The African Enterprise Challenge Fund has launched a US$1.2m Innovation Fund to unlock the potential of renewable energy to create new business opportunities for seven African countries including Zimbabwe.
Businesses and entrepreneurs in Burkina Faso, Ethiopia, Kenya, Liberia, Mali, Mozambique, and Zimbabwe have up to April 29 to apply to the fund which seeks to strengthen market readiness of emerging innovations, as well as secure financial, technical, and networking support for taking existing proven prototypes to scale.
The fund seeks to support solutions that reduce the negative impacts associated with the use of traditional cooking options at the household and institutional levels, build climate change resilience among communities and support productive uses such as water pumping, agro-processing, cooling, and refrigeration services.
Under the Sustainable Development Goals, the world has set an ambitious target of ensuring universal access to reliable and sustainable energy by the end of the decade. But with half of the African continent without access to electricity, and two-thirds lacking access to clean cooking solutions, additional investment is needed to drive innovation and accelerate the uptake of modern energy.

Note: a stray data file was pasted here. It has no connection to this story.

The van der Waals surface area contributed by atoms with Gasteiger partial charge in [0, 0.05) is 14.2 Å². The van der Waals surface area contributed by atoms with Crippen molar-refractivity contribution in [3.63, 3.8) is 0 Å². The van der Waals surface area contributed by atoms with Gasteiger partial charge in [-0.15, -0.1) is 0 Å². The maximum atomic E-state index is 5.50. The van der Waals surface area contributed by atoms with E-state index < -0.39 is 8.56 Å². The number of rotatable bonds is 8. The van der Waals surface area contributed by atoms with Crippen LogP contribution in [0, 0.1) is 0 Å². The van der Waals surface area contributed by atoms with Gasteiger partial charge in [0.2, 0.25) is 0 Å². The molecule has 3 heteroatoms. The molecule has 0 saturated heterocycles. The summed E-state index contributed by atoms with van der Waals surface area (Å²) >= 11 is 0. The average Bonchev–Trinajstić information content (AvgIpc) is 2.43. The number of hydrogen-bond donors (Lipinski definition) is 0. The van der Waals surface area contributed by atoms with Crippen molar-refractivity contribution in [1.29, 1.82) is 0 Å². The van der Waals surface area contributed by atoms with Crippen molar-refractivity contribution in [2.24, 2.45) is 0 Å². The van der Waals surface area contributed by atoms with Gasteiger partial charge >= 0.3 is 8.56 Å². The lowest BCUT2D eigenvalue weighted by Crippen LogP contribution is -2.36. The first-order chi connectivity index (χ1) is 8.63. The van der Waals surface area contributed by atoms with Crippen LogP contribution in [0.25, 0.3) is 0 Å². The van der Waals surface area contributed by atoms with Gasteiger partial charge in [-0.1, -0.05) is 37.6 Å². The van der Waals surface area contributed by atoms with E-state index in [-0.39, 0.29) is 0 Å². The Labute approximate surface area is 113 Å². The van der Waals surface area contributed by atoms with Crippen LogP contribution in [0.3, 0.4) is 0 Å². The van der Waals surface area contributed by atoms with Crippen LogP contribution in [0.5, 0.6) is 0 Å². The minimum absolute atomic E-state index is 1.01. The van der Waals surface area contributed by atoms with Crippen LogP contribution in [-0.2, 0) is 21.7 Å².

The Innovation Fund builds on AECF’s Renewable Energy and Adaptation to Climate Technologies initiative, which was launched to support the private sector develop and expand its clean energy technologies to Africa’s rural communities. The Fund will invest in technologies that meet market needs as well as accelerating the development of existing solutions to better serve African communities and not technologies in the prototype stage.
AECF chief executive officer Victoria Sabula said the fund was key to enhancing large scale transformation within local communities.
“Investing in affordable and accessible renewable energy solutions can create jobs, grow economies, and build more sustainable livelihoods. Through the fund, we hope to unearth new ways that renewable technology – be it domestic, communal, or commercial – can be used to generate income and create jobs,” Sabula said.